17Joined Feb 2016


I'm Chair of the EA Funds Long Term Future Fund, a cofounder of Bellroy (a B Corp) and founder of Trike Apps (which launched and hosted the original and EA Forum websites and hosts a number of other EA and Rationalsphere sites). I've been involved in growing the EA movement since 2012, providing regular advice on organizational management and implementation to EA teams. I studied engineering, history and philosophy at the University of Melbourne. I currently split my time between MIRI in Berkeley and my home in Melbourne, Australia.


Long-Term Future Fund AMA

(That’s two questions, Peter. I’ll answer the first and Oli the second, in separate comments for discussion threading.)

Do you plan to continue soliciting projects via application? How else do you plan to source projects?

Yes, we do plan to continue soliciting projects via application (applicants can email us at We also all travel in circles that expose us to granting-suitable projects. Closer to our next funding round (February) we will more actively seek applications.

Long-Term Future Fund AMA

We’re absolutely open to (and all interested in) catastrophic risks other than artificial intelligence. The fund is the long term future fund, and we believe that catastrophic risks are highly relevant to our long term future.

Trying to infer the motivation for the question I can add that in my own modelling getting AGI right seems highly important, and is the thing I’m most worried about, but I’m far from certain that another of the catastrophic risks we face won’t be catastrophic enough to threaten our existence or to delay progress toward AGI until civilisation recovers. I expect that the fund will make grants to non-AGI risk reduction projects.

If the motivation for the question is more how we will judge non-AI projects, see Habryka’s response for a general discussion of project evaluation.

Long-Term Future Fund AMA

We’re open to both. My personal opinion is that there are some excellent existing orgs in the long term future space, and that that’s the effectiveness hurdle that smaller projects have to get over to justify funding, but that there are many smaller things that should be done that don’t require as much funding as the existing larger orgs, and their smaller funding needs can have a higher expected value than those marginal dollars going to one of the existing orgs. I expect our future funding to split 50-70% larger orgs / 30-50% smaller projects (note Habryka's different estimate of the split).

Long-Term Future Fund AMA

This is the sort of question I could easily spend a lot of time trying to forge a perfect answer to, so I’m going to instead provide a faster and probably less satisfying first try, and time permitting come back and clarify.

I see significant justification for the existence of the fund being pooling funds from several sources to justify more research than individual donors would justify given the size of their donations (there are other good reasons for the fund to exist; this is one of them). I’d like to have the expert team spend as much time as the size of each grant justifies. Given the background knowledge that the LTF Fund expert team has, the amount of time justified is going to vary by size of grant, how much we already know about the people involved, the project, the field they’re working in and many other factors.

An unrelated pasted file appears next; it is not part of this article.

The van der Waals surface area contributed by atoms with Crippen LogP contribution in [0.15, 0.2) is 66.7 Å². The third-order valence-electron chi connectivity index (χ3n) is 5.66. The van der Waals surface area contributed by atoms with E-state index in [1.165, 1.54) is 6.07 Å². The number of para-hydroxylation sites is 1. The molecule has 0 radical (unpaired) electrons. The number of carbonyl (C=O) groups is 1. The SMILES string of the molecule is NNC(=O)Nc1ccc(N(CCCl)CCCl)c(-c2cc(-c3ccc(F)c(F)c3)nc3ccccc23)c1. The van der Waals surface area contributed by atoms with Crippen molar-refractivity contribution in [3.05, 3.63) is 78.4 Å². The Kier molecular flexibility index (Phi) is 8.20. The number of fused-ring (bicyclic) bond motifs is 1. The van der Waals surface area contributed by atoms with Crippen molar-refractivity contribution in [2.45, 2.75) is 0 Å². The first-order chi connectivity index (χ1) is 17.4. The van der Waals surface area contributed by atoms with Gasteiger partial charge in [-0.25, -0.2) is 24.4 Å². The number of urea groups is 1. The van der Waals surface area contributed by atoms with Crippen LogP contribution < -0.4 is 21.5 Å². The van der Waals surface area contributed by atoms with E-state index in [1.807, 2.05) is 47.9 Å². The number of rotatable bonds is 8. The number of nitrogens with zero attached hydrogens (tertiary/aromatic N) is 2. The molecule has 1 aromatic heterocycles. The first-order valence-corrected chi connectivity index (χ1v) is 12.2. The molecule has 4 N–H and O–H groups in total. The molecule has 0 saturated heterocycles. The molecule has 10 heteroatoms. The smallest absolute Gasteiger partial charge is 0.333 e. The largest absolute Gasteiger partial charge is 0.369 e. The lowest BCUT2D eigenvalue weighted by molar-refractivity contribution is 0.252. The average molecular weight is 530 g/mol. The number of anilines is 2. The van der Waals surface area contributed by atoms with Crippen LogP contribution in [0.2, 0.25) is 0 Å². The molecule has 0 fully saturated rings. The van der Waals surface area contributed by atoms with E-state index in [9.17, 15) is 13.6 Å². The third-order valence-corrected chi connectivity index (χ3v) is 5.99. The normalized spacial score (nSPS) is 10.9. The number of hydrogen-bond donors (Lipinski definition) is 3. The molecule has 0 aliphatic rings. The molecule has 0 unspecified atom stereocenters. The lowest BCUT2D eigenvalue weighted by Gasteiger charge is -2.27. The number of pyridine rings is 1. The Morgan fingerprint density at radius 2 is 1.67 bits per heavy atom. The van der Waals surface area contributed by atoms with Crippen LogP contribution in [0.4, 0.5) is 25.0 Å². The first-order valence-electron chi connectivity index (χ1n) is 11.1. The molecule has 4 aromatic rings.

So, (my faster and less satisfying answer:) I don’t know how much time we’re going to spend. More if we find granting opportunities from people we know less about, in fields we know less about; less if we find fewer of those opportunities and decide that more funds should go to more established groups.

I can say that while we were happy with the decisions we made, the team keenly felt the time pressure of our last (first) granting round, and would have liked more time than we had available (due to what seemed to me to be teething problems that should not apply to future rounds) to look into several of the grant applications we considered.

Announcing new EA Funds management teams

Hi Dunja, I'm Matt Fallshaw, Chair of the fund. This response is an attempt to be helpful, but I'm not entirely sure what, in answer to your question, would qualify as a qualification; perhaps it's relevant that I've been following the field for over 10 years, I've been an advisor to MIRI (I joined their Board of Directors in 2014 (a position I recently had to give up) and currently spend approaching half of my time working on MIRI projects) and I'm an advisor to BERI. I chose the expert team (in consultation with Marek Duda), and I chose them for (among other things) their intelligence, knowledge and connections (to both advisors and likely grantee orgs or individuals). We absolutely do intend to consult with experts (including Nick and Jonas, our listed advisors, and outside experts) when we don't feel that we have enough knowledge ourselves to properly assess a grant. Our connections span multiple continents and (when we don't feel qualified ourselves) we will choose advisors relevant to each grant we consider. … I'm not sure whether that response is going to be satisfying, so feel free to clarify your question and I'll try again.